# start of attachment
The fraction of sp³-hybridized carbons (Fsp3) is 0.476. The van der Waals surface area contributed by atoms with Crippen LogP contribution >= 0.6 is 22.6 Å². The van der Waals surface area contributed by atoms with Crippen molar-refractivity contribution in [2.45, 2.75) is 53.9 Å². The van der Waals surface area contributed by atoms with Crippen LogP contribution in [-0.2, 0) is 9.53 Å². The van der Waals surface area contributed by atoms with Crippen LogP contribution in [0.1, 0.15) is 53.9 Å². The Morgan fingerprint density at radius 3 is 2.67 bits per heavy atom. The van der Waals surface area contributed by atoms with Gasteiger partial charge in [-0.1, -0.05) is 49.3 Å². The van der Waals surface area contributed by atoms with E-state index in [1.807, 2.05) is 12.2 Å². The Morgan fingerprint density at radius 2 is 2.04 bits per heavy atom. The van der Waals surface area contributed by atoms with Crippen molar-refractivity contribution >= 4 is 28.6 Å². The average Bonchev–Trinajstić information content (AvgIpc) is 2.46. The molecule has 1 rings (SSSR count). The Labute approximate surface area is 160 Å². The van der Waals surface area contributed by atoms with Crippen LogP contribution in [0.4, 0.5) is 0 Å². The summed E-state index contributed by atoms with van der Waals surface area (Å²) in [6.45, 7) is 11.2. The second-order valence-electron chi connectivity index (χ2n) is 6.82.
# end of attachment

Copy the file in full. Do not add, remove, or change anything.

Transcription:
The fraction of sp³-hybridized carbons (Fsp3) is 0.476. The van der Waals surface area contributed by atoms with Crippen LogP contribution >= 0.6 is 22.6 Å². The van der Waals surface area contributed by atoms with Crippen molar-refractivity contribution in [2.45, 2.75) is 53.9 Å². The van der Waals surface area contributed by atoms with Crippen LogP contribution in [-0.2, 0) is 9.53 Å². The van der Waals surface area contributed by atoms with Crippen LogP contribution in [0.1, 0.15) is 53.9 Å². The Morgan fingerprint density at radius 3 is 2.67 bits per heavy atom. The van der Waals surface area contributed by atoms with Gasteiger partial charge in [-0.1, -0.05) is 49.3 Å². The van der Waals surface area contributed by atoms with E-state index in [1.807, 2.05) is 12.2 Å². The Morgan fingerprint density at radius 2 is 2.04 bits per heavy atom. The van der Waals surface area contributed by atoms with Crippen molar-refractivity contribution >= 4 is 28.6 Å². The average Bonchev–Trinajstić information content (AvgIpc) is 2.46. The molecule has 1 rings (SSSR count). The Labute approximate surface area is 160 Å². The van der Waals surface area contributed by atoms with Crippen LogP contribution in [0.4, 0.5) is 0 Å². The summed E-state index contributed by atoms with van der Waals surface area (Å²) in [6.45, 7) is 11.2. The second-order valence-electron chi connectivity index (χ2n) is 6.82.